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Using Gmail’s Filters and Labels to Organize Data

When users of Gmail are asked why they prefer to use Gmail, they may give many different answers. Some Gmail users might say that they like how Gmail offers a large amount of storage space. Some of them may use Gmail because of its spam filtering capabilities. Some of them like the features that it has, as some like to be able to easily search, filter, and label their e-mails. I set up a Gmail account for all of these reasons that I mentioned. I previously had not found that I had much need to be able to search, filter, or label e-mails in my inbox. However, I recently found that I had more use for filters and labels than I thought I had.

E-mail may often be considered a medium of communication that tends to be between two individuals. However, it has been made so that it can be a one-to-many communication medium in addition to being a one-to-one communication medium. Electronic mailing lists have been in existence for a long time, so e-mails have been sent in bulk without them being considered spam for a long time. Also, websites that are often updated tend to include the option for users to receive updates about them via e-mail. Some websites simply send e-mail alerts to users who have accounts set up on them by default. This type of e-mail gets sent out so often, the term “Bacn” was coined for it. Users can limit the amount of Bacn that they receive by not subscribing to e-mail lists, and by subscribing to RSS feeds instead whenever possible. However, e-mail updates can sometimes be necessary.

E-mails from mailing lists and websites tend to be characterized as being sent from the same sender, and these e-mails tend to have similar text in their subject lines. Therefore, users can easily set up filters in Gmail so that messages that match characteristics of Bacn that they receive can have appropriate labels applied to them. For example, I use a WordPress plugin named “WP-DB-Backup” to send myself backup copies of the database that this blog uses via e-mail. The e-mails sent by this plugin all list “WordPress” as the sender of them, and have “Jake Kasprzak Online Database Backup” in the subject lines of these e-mails. As these e-mails have these characteristics, I was able to set up a filter so that all messages that have these characteristics will have the label of “blog backup” applied to them. Therefore, any time I want to display only the backup copies of this blog that I have received via e-mail, I can select the appropriate label. There may also be times that I may not want to see my inbox cluttered with Bacn such as this. As I tend to label the Bacn that I receive, I display only unlabeled messages to filter out the Bacn in my inbox. There are Greasemonkey user scripts for displaying only unlabeled messages in Gmail, and I use those ones. One titled “Gmail Unlabelled” can be used with the older version of Gmail and the version of this script that can be used with the newer version of Gmail can be found here.

There are other reasons to use these labels. This is because e-mail account inboxes are sometimes used for purposes other than storage of messages from other people. When e-mail services offer large amounts of space for storing messages, users use these services for storing large files. The storage capacity offered to Gmail users is one of the reasons many Gmail users, myself included, use it to store files. In fact, GmailFS was created for storing files on Gmail accounts. However, Google’s terms of use prohibit the use of their services by any automated means or any means other than through the interface provided by Google, so GmailFS violates these terms. Nevertheless, Gmail can be useful for storing files, albeit through non-automated means. I sometimes store files there, and I sometimes perform searches through Gmail’s interface to find these files. I also create filters that apply labels to essentially save the searches that I perform most often.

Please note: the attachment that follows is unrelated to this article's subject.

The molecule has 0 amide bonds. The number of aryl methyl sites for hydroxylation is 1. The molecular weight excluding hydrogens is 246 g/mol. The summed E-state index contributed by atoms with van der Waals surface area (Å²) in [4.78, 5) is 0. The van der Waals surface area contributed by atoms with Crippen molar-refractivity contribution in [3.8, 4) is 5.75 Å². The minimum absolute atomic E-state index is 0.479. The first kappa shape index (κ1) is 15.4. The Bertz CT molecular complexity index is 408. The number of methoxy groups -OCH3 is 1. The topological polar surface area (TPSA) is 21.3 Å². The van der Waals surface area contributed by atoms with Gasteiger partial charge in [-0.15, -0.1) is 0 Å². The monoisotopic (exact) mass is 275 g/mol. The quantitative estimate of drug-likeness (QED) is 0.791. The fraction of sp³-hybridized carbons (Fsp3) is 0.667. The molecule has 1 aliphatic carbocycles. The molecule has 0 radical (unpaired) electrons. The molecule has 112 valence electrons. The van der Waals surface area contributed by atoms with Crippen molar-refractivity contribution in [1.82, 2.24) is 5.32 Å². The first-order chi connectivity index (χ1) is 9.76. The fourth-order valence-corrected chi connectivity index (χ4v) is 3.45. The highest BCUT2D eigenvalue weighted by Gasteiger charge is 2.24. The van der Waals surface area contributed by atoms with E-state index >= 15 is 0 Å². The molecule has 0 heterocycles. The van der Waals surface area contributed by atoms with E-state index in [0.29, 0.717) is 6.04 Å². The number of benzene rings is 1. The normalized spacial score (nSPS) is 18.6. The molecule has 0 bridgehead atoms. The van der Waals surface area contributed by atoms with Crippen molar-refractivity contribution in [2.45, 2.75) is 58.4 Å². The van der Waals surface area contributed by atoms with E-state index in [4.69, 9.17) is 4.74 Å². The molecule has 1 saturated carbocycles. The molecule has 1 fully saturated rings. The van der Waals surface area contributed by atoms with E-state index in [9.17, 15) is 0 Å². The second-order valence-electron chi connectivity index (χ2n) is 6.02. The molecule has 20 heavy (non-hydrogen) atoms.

In the time that I have spent blogging, I have sometimes found that I have needed to send notes to myself. I sometimes need to e-mail links to myself, and I annotate these links with information on them. I am often at different locations when I find interesting information on the web, and so I often have my information stored on and accessible from my Gmail account. As you may have surmised, sending myself many e-mails leads to clutter in my inbox. I have found that when I e-mail information such as links to myself, I tend to use similar subject lines. I often include the word “notes” in the subject lines of these e-mails that I send myself. Therefore, I can create a filter that looks for what I tend to include in the subject lines of these messages, and applies appropriate labels to them. I can also have these filters search for appropriate text within the messages that I may want to bring up at later times.

What I have mentioned here may certainly not be considered novel or innovative by those who already try to get the most out of Gmail. I do not plan on being one of those who will submit a video on how I organize my Gmail inbox. However, there may be many who may not be getting the most out of Gmail, and may find that it is even more useful than they thought it was. This blog entry is intended for those who have yet to see how useful Gmail can be. E-mail accounts may often be used for storing personal information, and Gmail seems to have been designed with that in mind. Gmail truly is an e-mail service that has been made better than users have previously imagined an e-mail service could be.